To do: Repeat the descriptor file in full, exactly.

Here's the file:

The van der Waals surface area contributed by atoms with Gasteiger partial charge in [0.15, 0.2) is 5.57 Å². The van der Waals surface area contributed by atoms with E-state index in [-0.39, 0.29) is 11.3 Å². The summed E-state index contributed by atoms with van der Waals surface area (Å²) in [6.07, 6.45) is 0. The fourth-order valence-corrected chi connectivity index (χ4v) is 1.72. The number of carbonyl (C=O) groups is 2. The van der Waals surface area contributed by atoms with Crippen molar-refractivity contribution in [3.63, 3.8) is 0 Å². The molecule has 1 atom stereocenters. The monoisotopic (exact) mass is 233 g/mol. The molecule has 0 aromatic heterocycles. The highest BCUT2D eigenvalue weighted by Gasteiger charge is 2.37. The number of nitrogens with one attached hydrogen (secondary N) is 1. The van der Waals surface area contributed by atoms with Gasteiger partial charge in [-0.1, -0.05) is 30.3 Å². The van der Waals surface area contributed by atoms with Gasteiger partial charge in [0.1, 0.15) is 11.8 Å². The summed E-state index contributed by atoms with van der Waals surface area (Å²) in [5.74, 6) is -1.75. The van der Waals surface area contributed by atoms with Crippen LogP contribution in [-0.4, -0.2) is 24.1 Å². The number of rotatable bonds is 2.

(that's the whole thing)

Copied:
The van der Waals surface area contributed by atoms with Gasteiger partial charge in [0.15, 0.2) is 5.57 Å². The van der Waals surface area contributed by atoms with E-state index in [-0.39, 0.29) is 11.3 Å². The summed E-state index contributed by atoms with van der Waals surface area (Å²) in [6.07, 6.45) is 0. The fourth-order valence-corrected chi connectivity index (χ4v) is 1.72. The number of carbonyl (C=O) groups is 2. The van der Waals surface area contributed by atoms with Crippen molar-refractivity contribution in [3.63, 3.8) is 0 Å². The molecule has 1 atom stereocenters. The monoisotopic (exact) mass is 233 g/mol. The molecule has 0 aromatic heterocycles. The highest BCUT2D eigenvalue weighted by Gasteiger charge is 2.37. The number of nitrogens with one attached hydrogen (secondary N) is 1. The van der Waals surface area contributed by atoms with Gasteiger partial charge in [-0.1, -0.05) is 30.3 Å². The van der Waals surface area contributed by atoms with Gasteiger partial charge in [0.1, 0.15) is 11.8 Å². The summed E-state index contributed by atoms with van der Waals surface area (Å²) in [5.74, 6) is -1.75. The van der Waals surface area contributed by atoms with Crippen LogP contribution in [-0.4, -0.2) is 24.1 Å². The number of rotatable bonds is 2.